Bill to slay patent trolls garners broad backing

Rackspace, Electronic Frontier Foundation, and more support Sen. John Cornyn's proposed Patent Abuse Reduction Act

The EFF (Electronic Frontier Foundation), the CEA (Consumer Electronics Association), Rackspace, and other organizations are throwing their support behind the proposed Patent Abuse Reduction Act (PARA), a bill introduced by Sen. John Cornyn (R-Texas) to ward off litigious patent trolls. Though the EFF cited concerns that the bill doesn't go far enough in protecting consumers, the legislation may have enough support from both sides of the aisles to have a shot at becoming law.

The proposal is crafted to thwart some of the more common tactics that patent trolls employ to wear down their victims to the point that settling out of court becomes preferable to drawn-out, costly litigation. For example, it would force plaintiffs to spell out their claims in detail from the get-go and prevent them from hiding behind shell companies.

Rackspace, which has made a public spectacle of its ongoing battles against patent trolls, had nothing but praise for PARA. "This bill is a breath of fresh air in the battle against patent trolls and their brazen abuse of the patent system," wrote Alan Schoenbaum, senior vice president and general counsel for Rackspace. "[It] beams necessary sunlight onto these all-too-frequent proceedings and is a major step toward fixing the problem of patent abuse."

Under current patent laws, plaintiffs aren't required to detail which patents a defendant is infringing upon or how. "This lack of clarity forces anyone accused of patent infringement into an endless (and expensive) guessing game," explained Schoenbaum. "Section 281A of [the bill] forces PAEs (patent assertion entities) to spell out their claims and be specific about their complaints," including detailed information about the infringing products and services.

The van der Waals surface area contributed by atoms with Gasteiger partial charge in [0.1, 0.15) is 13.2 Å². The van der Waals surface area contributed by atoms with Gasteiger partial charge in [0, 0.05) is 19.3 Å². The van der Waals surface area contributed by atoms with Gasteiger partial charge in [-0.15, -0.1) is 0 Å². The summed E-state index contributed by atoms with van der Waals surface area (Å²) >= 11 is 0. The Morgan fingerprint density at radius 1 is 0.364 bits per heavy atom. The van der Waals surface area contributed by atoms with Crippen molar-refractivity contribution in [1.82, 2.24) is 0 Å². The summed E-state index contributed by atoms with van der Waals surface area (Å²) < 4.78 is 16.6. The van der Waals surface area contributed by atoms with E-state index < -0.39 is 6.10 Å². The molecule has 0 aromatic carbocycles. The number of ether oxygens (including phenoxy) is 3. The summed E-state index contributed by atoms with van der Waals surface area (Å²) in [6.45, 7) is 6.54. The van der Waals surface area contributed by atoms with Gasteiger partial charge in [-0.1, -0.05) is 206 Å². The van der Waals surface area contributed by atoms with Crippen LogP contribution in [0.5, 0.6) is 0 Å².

The bill would also prevent patent trolls from hiding behind shell companies by requiring them to identify "not only themselves, but any other businesses or individuals who are co-owners, assignees, [or] licensees ... along with exposing any person or business with a financial interest in the patent infringement case," according to Schoenbaum.

The bill also would put a limit on discovery, which requires companies to pour resources into gathering and organizing reams of internal documents for plaintiffs for use as evidence. "Trolls use discovery to drive up the cost of the lawsuit, making it cheaper to settle, and to fish for more ways in which they can apply their claims," wrote Schoenbaum. "[PARA limits] discovery until after the meaning of the patent has occurred, shifting much of the cost of unreasonable discovery back to the patent troll."

Additionally, PARA would shift responsibility for the cost of litigation to the losing party.

The EFF wasn't quite as bullish about the proposed bill as Rackspace. EFF staff attorney Julie Samuels praised PARA in that it "would do significant harm to the patent troll business model, making it harder to be a troll and easier to fight one in court."

However, she cited several shortcomings to the bill, stemming from the fact its inherent reforms are all "litigation focused":

The bill does not address patent quality and fails to consider what the Patent Office could do to help those facing lawsuit threats. It does not include protection for end-users, consumers who find themselves staring down patent trolls over widely available technologies. And it fails to address the very root of the problem by not considering whether we should be able to patent software to begin with.

Joff Wild, editor of Intellectual Asset Magazine, anticipates that PARA has a reasonable chance of becoming U.S. law. He noted that Cornyn expressed appreciation to Sen. Patrick Leahy (D-Vermont), who chairs the Senate Judiciary Committee, for coordinating with him on the bill. "This may indicate that the Patent Abuse Reduction Act will get some significant debate and scrutiny time allocated to it," Wild wrote in his blog. "Should that be the case, it may have a serious shot of making it onto the statute books. My guess is that it would attract a lot more support inside the wider IP world than, say, the SHIELD Act."

This story, "Bill to slay patent trolls garners broad backing," was originally published at Get the first word on what the important tech news really means with the InfoWorld Tech Watch blog. For the latest developments in business technology news, follow on Twitter.